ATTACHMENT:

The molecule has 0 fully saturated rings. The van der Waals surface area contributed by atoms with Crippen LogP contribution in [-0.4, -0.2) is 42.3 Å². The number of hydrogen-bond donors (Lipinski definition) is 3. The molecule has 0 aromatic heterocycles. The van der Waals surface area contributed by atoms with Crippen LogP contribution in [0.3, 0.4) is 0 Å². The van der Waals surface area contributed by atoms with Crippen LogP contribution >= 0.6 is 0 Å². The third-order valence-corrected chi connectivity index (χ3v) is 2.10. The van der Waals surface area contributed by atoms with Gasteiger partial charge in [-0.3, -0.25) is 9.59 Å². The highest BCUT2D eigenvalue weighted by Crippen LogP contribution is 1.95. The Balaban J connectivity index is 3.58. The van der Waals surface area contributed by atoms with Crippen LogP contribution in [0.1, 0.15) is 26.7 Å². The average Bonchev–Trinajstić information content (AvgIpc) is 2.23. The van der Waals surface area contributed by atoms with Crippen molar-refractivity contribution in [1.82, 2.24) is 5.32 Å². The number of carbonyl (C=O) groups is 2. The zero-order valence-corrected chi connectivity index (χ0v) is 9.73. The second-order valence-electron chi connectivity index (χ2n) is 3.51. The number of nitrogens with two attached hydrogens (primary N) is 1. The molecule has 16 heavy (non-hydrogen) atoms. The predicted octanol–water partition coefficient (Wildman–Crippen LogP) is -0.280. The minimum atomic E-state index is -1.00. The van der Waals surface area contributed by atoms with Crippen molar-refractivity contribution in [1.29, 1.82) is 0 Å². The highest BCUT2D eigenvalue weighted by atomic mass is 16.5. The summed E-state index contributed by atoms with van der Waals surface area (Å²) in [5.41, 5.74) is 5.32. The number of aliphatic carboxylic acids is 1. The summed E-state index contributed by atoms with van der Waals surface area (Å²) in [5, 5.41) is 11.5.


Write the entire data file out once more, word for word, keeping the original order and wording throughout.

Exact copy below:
The molecule has 0 fully saturated rings. The van der Waals surface area contributed by atoms with Crippen LogP contribution in [-0.4, -0.2) is 42.3 Å². The number of hydrogen-bond donors (Lipinski definition) is 3. The molecule has 0 aromatic heterocycles. The van der Waals surface area contributed by atoms with Crippen LogP contribution in [0.3, 0.4) is 0 Å². The van der Waals surface area contributed by atoms with Crippen LogP contribution >= 0.6 is 0 Å². The third-order valence-corrected chi connectivity index (χ3v) is 2.10. The van der Waals surface area contributed by atoms with Gasteiger partial charge in [-0.3, -0.25) is 9.59 Å². The highest BCUT2D eigenvalue weighted by Crippen LogP contribution is 1.95. The Balaban J connectivity index is 3.58. The van der Waals surface area contributed by atoms with Crippen LogP contribution in [0.1, 0.15) is 26.7 Å². The average Bonchev–Trinajstić information content (AvgIpc) is 2.23. The van der Waals surface area contributed by atoms with Crippen molar-refractivity contribution in [1.82, 2.24) is 5.32 Å². The number of carbonyl (C=O) groups is 2. The zero-order valence-corrected chi connectivity index (χ0v) is 9.73. The second-order valence-electron chi connectivity index (χ2n) is 3.51. The number of nitrogens with two attached hydrogens (primary N) is 1. The molecule has 16 heavy (non-hydrogen) atoms. The predicted octanol–water partition coefficient (Wildman–Crippen LogP) is -0.280. The minimum atomic E-state index is -1.00. The van der Waals surface area contributed by atoms with Crippen molar-refractivity contribution in [1.29, 1.82) is 0 Å². The highest BCUT2D eigenvalue weighted by atomic mass is 16.5. The summed E-state index contributed by atoms with van der Waals surface area (Å²) in [5.41, 5.74) is 5.32. The number of aliphatic carboxylic acids is 1. The summed E-state index contributed by atoms with van der Waals surface area (Å²) in [5, 5.41) is 11.5.